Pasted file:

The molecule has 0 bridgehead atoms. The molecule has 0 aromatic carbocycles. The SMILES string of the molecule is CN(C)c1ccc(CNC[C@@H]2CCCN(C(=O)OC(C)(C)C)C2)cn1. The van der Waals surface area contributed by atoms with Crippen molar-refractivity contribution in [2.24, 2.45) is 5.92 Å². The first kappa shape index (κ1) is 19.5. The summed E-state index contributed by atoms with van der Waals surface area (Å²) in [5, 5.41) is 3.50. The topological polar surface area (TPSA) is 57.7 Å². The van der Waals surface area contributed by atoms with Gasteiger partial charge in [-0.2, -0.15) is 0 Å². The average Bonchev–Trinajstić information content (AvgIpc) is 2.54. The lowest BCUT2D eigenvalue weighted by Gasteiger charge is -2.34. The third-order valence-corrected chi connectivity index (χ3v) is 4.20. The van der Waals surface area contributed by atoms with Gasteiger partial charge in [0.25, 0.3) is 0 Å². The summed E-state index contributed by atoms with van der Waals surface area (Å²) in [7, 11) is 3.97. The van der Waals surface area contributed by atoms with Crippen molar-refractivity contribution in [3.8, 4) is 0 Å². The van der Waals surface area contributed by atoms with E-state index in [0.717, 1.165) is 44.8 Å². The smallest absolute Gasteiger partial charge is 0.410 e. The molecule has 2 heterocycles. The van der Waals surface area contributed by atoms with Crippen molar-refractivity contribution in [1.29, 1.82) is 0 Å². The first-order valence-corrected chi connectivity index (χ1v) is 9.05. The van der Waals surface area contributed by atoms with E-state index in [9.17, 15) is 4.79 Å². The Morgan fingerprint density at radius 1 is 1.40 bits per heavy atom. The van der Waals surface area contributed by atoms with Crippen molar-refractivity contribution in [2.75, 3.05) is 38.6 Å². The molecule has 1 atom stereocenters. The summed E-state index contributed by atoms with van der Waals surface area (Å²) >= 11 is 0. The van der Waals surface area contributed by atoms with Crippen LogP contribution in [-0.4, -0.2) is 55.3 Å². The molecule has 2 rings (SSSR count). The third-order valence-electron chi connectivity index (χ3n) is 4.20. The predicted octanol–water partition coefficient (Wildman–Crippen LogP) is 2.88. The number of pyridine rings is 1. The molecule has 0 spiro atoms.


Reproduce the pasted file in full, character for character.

The molecule has 0 bridgehead atoms. The molecule has 0 aromatic carbocycles. The SMILES string of the molecule is CN(C)c1ccc(CNC[C@@H]2CCCN(C(=O)OC(C)(C)C)C2)cn1. The van der Waals surface area contributed by atoms with Crippen molar-refractivity contribution in [2.24, 2.45) is 5.92 Å². The first kappa shape index (κ1) is 19.5. The summed E-state index contributed by atoms with van der Waals surface area (Å²) in [5, 5.41) is 3.50. The topological polar surface area (TPSA) is 57.7 Å². The van der Waals surface area contributed by atoms with Gasteiger partial charge in [-0.2, -0.15) is 0 Å². The average Bonchev–Trinajstić information content (AvgIpc) is 2.54. The lowest BCUT2D eigenvalue weighted by Gasteiger charge is -2.34. The third-order valence-corrected chi connectivity index (χ3v) is 4.20. The van der Waals surface area contributed by atoms with Gasteiger partial charge in [0.25, 0.3) is 0 Å². The summed E-state index contributed by atoms with van der Waals surface area (Å²) in [7, 11) is 3.97. The van der Waals surface area contributed by atoms with Crippen molar-refractivity contribution in [3.8, 4) is 0 Å². The van der Waals surface area contributed by atoms with E-state index in [0.717, 1.165) is 44.8 Å². The smallest absolute Gasteiger partial charge is 0.410 e. The molecule has 2 heterocycles. The van der Waals surface area contributed by atoms with Crippen molar-refractivity contribution in [1.29, 1.82) is 0 Å². The first-order valence-corrected chi connectivity index (χ1v) is 9.05. The van der Waals surface area contributed by atoms with E-state index in [9.17, 15) is 4.79 Å². The Morgan fingerprint density at radius 1 is 1.40 bits per heavy atom. The van der Waals surface area contributed by atoms with Crippen molar-refractivity contribution in [2.75, 3.05) is 38.6 Å². The molecule has 1 atom stereocenters. The summed E-state index contributed by atoms with van der Waals surface area (Å²) >= 11 is 0. The van der Waals surface area contributed by atoms with Crippen LogP contribution in [-0.4, -0.2) is 55.3 Å². The molecule has 2 rings (SSSR count). The third-order valence-electron chi connectivity index (χ3n) is 4.20. The predicted octanol–water partition coefficient (Wildman–Crippen LogP) is 2.88. The number of pyridine rings is 1. The molecule has 0 spiro atoms.